If I die championing the Anglophone cause so be it – Hon. Awudu

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Hon. Cyprian Awudu, SDF MP has reportedly pulled down signpost encrypted in French at the Ayaba Hotel in Bamenda Wednesday May 27.

Awudu, member of Parliament from Ndonga Mantung, still irritated by what he described as vestiges of imperialism being forced upon the Northwest and Southwest regions of Cameroon, told The Cameroon Journal by phone yesterday that he’s tired of going everywhere in Southern Cameroons territory and reading every sign posted in French language.

Shouting that “enough is enough with Francophones in this country,” he said it is high time the constitution be respected.

“Do you visit Ayaba hotel? Have you seen swimming pool as piscine, toilet as toilettes, exit as sortir, suggestion box as boite de suggestions, lift/elevator as ascensceur etc? ” Awudu questioned rhetorically.

“Let me inform you that I have reminded the Manager of that hotel severally to remove those signs and put them back in English, but he appears to have been dribbling me all along. So I decided to remove them when we came for our party’s anniversary celebrations and I found them still the same.” He revealed.

For Awudu, the Bamenda incident, it appears is just the beginning of the revolution. He vowed that any signpost he sees in French in the two Anglophone regions will be pulled down.

Responding to our question as to whether he wasn’t afraid of the repercussions that the Biya regime may dished on him, the MP retorted, “People die of AIDS and if I should die honourably for the Anglophone cause then no problem."

Still fuming, he said “Can you imagine that there at the Regional Delegation of Agriculture for the North West, all notices on the doors are in French? You see signs like – Delegue Regionale, Chef de Service and so on. Why can we have Regional Delegate, Chief of Service?” Awudu questioned.

Attempts by The Cameroon Journal to talk to Doume Zacharie, Manager of Ayaba hotel were unfruitful as his phone rang continuously and no one picked up. Besides the signs problem at Ayaba hotel, The Cameroon Journal gathered that over 70% of employees serving the hotel are from the Francophone part of Cameroon.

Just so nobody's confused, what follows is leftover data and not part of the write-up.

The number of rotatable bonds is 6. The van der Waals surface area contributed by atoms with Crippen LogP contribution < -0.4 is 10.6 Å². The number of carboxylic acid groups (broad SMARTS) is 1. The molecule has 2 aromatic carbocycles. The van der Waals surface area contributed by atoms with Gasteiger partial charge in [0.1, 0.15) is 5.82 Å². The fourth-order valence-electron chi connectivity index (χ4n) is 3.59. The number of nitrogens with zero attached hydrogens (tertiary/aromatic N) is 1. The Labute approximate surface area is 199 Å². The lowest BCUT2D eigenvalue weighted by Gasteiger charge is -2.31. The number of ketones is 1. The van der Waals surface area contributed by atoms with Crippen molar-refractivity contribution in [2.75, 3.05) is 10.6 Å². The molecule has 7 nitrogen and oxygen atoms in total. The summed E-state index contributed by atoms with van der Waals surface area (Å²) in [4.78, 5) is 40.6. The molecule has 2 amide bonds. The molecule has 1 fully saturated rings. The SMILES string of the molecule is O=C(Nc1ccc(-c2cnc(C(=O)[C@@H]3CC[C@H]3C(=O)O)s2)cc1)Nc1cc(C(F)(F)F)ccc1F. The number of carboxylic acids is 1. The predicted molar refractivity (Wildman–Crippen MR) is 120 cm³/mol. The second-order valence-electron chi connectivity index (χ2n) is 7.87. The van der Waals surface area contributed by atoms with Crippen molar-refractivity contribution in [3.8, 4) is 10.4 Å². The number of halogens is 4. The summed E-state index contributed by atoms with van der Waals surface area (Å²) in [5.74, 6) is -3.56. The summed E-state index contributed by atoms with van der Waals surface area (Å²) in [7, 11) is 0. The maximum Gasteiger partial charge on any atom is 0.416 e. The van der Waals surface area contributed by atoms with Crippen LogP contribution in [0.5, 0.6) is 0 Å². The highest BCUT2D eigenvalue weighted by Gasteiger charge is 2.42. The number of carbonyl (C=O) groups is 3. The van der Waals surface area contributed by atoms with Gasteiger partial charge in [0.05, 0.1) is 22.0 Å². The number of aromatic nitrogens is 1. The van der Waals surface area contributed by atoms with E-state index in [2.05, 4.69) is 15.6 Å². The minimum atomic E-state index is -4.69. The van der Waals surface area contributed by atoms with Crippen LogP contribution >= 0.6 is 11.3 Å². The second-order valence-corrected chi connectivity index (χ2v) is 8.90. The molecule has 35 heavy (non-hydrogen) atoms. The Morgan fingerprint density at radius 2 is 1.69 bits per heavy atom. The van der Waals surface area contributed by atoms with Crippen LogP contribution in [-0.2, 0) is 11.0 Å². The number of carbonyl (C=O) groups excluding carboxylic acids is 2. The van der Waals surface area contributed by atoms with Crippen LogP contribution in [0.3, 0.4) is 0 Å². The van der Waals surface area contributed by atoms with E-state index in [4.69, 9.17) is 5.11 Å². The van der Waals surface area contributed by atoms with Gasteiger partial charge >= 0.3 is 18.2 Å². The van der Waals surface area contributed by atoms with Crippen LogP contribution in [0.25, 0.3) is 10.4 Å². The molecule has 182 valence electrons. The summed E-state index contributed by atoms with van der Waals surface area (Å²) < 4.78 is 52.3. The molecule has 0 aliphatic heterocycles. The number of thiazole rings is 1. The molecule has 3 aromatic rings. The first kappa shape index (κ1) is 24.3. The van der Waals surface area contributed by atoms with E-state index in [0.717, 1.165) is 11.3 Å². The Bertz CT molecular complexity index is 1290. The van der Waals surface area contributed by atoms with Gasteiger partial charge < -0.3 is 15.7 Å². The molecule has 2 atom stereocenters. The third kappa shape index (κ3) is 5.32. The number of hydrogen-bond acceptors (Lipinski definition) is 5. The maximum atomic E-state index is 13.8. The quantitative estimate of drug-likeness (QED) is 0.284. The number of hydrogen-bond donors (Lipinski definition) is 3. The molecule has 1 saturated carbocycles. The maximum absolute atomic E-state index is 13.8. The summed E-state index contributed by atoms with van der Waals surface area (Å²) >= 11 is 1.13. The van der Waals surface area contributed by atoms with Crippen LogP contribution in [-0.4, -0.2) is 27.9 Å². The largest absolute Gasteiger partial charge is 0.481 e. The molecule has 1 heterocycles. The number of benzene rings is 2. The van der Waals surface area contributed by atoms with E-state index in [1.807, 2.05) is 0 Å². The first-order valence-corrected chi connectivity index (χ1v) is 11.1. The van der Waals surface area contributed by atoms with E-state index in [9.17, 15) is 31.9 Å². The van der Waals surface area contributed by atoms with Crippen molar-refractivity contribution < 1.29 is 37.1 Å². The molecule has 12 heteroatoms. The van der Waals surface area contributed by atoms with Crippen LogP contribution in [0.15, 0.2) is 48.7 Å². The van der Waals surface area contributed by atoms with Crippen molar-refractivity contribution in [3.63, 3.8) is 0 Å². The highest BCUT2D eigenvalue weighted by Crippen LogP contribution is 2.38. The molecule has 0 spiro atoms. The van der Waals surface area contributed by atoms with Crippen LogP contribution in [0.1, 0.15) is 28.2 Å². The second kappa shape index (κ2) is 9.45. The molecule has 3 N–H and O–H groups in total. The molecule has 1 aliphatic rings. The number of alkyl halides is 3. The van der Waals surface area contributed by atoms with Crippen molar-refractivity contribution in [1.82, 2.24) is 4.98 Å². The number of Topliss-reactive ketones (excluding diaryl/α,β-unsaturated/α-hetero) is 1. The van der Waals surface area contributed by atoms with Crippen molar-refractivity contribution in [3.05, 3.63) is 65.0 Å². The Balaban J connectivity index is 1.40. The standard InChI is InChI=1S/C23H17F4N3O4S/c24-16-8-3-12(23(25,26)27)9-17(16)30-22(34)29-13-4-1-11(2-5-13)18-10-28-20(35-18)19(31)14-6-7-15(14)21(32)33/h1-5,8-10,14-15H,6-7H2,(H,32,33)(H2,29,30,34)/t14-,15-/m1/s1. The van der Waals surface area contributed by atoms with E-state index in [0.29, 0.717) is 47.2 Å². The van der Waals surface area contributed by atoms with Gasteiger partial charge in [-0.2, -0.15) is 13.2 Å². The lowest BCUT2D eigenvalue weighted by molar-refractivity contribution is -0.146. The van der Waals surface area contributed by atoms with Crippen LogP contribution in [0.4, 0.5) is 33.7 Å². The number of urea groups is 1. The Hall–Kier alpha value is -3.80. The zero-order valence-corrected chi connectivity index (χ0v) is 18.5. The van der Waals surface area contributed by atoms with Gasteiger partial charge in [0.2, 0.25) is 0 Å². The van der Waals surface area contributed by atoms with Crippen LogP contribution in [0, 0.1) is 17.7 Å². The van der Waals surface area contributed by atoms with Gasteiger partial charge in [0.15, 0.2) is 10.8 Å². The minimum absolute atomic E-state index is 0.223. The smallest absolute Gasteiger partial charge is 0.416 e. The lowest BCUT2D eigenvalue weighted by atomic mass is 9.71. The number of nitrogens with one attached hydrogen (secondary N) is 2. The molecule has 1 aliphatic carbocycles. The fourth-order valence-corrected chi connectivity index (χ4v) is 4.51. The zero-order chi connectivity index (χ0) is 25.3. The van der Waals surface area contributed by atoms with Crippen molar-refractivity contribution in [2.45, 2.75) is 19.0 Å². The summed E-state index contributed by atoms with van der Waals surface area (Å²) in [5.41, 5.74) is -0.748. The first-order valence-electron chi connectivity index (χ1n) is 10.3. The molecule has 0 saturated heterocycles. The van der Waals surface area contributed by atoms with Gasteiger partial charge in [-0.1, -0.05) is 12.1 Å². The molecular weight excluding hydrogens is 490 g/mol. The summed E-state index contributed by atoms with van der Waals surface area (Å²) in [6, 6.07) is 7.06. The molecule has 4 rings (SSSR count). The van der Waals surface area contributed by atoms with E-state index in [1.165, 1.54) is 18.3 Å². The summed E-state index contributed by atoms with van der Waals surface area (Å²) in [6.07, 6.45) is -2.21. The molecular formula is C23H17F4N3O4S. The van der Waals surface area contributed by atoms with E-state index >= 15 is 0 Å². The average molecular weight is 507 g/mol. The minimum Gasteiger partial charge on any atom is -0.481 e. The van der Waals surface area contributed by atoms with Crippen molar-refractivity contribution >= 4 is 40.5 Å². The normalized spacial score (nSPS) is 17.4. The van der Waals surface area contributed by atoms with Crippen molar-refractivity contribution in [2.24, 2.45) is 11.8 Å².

“During the last layoff that took place at the hotel, most Anglophone employees were sacked,” stated a source in the hotel who opted for anonymity.

NW Governor Lele L’Afrique and SDF Chairman John Fru Ndi visited the hotel yesterday May 28 to take stock of the situation. Lele L’Afrique is quoted as expressing disapproval of the MP’s conduct and frustration at the fact that the MP didn’t consult with him first.

Colbert Gwain, blogger and civil society activist who was present when Hon. Awudu brought down the signs, told the Journal that AWUDU seems to be determined to carry this forward.

However, many are expressing fears that using the recently passed anti-terrorism decree, Awudu could be charged with acts of terror should he continue with it. But the regime may be hands tight to invoke the decree, some have argued, because of the immunity Awudu enjoys as a sitting member of parliament.

3 Responses to If I die championing the Anglophone cause so be it – Hon. Awudu

  1. International games July 3, 2015 at 5:54 pm

    Our brothers in Eastern Nigeria are now agitating for an indigenous African republic to be carved out from Nigeria and Cameroon. Why don't we join them by returning to our culture from before the European came. How can we be fighting over another people's language?

  2. Mat Atugon May 29, 2015 at 5:00 pm

    Cameroon being bilingual means all posts and documents should be in the two languages. Also, it means the government has an obligation to ensure its citizens are taught the two languages. In my opinion, it is more expensive to effect all things in the two languages. The best thing to do is for the government to mandate the teaching of the two languages in primary and secondary schools, but the speaking of the should be free so anyone can speak the language he or she is comfortable with. Canada has the best type of bilingualism. The university system in cameroon is already practicing it, so why can’t we extend it to the rest of the sectors in the country. Is this continues it may turn out that Anglophones are forced to learn and speak French while the reverse is not true with the francophones.

  3. George Fon May 29, 2015 at 2:21 pm

    A good beginning. Let's join in the fight.

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